Accurate localized short term weather prediction for renewables planning. / Corne, David; Dissanayake, Manjula; Peacock, Andrew; Galloway, Stuart; Owens, Edward Hugh.

2015. Paper presented at 2014 IEEE Symposium on Computational Intelligence Applications in Smart Grid, Orlando, United States.

Research output: Contribution to conferencePaper

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AU - Corne,David

AU - Dissanayake,Manjula

AU - Peacock,Andrew

AU - Galloway,Stuart

AU - Owens,Edward Hugh

N1 - IEEE Symposium on Computational Intelligence Applications in Smart Grid CIASG

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KW - renewable-energy and Built Environment

KW - Demand response

KW - Affordance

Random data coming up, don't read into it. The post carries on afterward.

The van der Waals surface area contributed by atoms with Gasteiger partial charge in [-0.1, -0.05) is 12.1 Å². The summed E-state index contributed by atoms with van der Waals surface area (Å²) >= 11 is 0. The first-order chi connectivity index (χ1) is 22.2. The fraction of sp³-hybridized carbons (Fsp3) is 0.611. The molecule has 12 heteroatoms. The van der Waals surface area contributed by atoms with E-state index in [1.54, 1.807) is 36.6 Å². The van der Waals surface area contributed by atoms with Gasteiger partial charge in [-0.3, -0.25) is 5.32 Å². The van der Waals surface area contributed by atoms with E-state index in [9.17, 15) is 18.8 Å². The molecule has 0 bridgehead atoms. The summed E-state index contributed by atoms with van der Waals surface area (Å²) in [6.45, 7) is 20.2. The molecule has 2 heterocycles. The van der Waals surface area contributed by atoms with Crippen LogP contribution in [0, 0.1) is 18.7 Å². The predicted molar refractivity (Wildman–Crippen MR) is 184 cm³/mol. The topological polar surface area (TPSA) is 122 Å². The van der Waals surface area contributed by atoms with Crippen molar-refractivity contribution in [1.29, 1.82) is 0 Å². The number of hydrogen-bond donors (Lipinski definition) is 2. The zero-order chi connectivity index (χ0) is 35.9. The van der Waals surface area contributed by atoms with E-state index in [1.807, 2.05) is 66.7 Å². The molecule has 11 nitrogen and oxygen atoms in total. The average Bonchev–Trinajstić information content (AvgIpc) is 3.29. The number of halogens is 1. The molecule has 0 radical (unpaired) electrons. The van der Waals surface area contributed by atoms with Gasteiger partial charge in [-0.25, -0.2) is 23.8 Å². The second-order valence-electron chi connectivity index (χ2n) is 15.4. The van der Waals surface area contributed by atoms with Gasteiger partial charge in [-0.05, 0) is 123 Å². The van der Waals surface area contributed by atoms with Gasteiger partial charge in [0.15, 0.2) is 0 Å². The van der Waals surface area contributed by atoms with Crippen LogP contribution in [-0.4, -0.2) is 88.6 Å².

KW - Distributed generation

KW - Electricity supply

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M3 - Paper

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Corne D, Dissanayake M, Peacock A, Galloway S, Owens EH. Accurate localized short term weather prediction for renewables planning. 2015. Paper presented at 2014 IEEE Symposium on Computational Intelligence Applications in Smart Grid, Orlando, United States. Available from, DOI: 10.1109/CIASG.2014.7011547